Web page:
|Type||Journal Article - BMC Medical Informatics and Decision Making|
|Title||Survival functions for defining a clinical management Lost To Follow-Up (LTFU) cut-off in Antiretroviral Therapy (ART) program in Zomba, Malawi|
While, lost to follow-up (LTFU) from antiretroviral therapy (ART) can be considered a catch-all category for patients who miss scheduled visits or medication pick-ups, operational definitions and methods for defining LTFU vary making comparisons across programs challenging. Using weekly cut-offs, we sought to determine the probability that an individual would return to clinic given that they had not yet returned in order to identify the LTFU cut-off that could be used to inform clinical management and tracing procedures.
Individuals who initiated ART with Dignitas International supported sites (n = 22) in Zomba, Malawi between January 1 2007-June 30 2010 and were ≥ 1 week late for a follow-up visit were included. Lateness was categorized using weekly cut-offs from ≥1 to ≥26 weeks late. At each weekly cut-off, the proportion of patients who returned for a subsequent follow-up visit were identified. Cumulative Distribution Functions (CDFs) were plotted to determine the probability of returning as a function of lateness. Hazard functions were plotted to demonstrate the proportion of patients who returned each weekly interval relative to those who had yet to return.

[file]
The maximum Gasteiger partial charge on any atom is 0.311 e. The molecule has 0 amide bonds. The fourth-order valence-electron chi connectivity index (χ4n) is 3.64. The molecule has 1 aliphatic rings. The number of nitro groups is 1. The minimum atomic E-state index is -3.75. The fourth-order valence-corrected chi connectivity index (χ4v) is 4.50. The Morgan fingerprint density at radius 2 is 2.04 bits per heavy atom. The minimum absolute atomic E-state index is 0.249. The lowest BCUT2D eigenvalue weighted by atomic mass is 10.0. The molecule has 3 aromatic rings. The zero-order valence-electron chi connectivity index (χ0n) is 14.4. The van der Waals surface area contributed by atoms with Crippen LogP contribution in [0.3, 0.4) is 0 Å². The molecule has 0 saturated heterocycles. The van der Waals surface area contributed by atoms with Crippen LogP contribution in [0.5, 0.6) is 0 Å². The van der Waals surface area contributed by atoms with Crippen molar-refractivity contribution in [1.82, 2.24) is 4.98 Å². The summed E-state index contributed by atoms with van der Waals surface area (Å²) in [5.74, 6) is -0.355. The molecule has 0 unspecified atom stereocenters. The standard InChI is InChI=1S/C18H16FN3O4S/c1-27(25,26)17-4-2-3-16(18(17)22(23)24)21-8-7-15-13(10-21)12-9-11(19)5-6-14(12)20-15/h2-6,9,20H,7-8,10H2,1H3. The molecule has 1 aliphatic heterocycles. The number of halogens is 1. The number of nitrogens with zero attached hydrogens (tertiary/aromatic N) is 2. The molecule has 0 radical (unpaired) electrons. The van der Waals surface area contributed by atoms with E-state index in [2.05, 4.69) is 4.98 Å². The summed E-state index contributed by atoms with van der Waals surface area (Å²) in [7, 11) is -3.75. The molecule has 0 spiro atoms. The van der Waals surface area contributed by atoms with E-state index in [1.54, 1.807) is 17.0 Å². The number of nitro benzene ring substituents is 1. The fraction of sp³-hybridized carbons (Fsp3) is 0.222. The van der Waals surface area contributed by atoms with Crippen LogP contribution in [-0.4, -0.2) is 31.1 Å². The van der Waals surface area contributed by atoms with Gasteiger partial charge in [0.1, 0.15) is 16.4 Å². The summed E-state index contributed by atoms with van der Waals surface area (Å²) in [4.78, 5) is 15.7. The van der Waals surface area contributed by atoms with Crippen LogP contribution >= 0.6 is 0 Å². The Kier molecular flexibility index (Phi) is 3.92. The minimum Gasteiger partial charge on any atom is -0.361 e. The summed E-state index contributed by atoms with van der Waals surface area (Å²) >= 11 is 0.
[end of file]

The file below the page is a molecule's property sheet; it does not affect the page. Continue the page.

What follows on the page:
In total, n = 4484 patients with n = 7316 follow-up visits were included. The number of included follow-up visits per patient ranged from 1–10 (median: 1). Both the CDF and hazard function demonstrated that after being ≥9 weeks late, the proportion of new patients who returned relative to those who had yet to return decreased substantially.
We identified a LTFU definition useful for clinical management. The simple functions plotted here did not require advanced statistical expertise and were created using Microsoft Excel, making it a particularly practical method for HIV programs in resource-constrained settings.
|»||Malawi - Demographic and Health Survey 2010|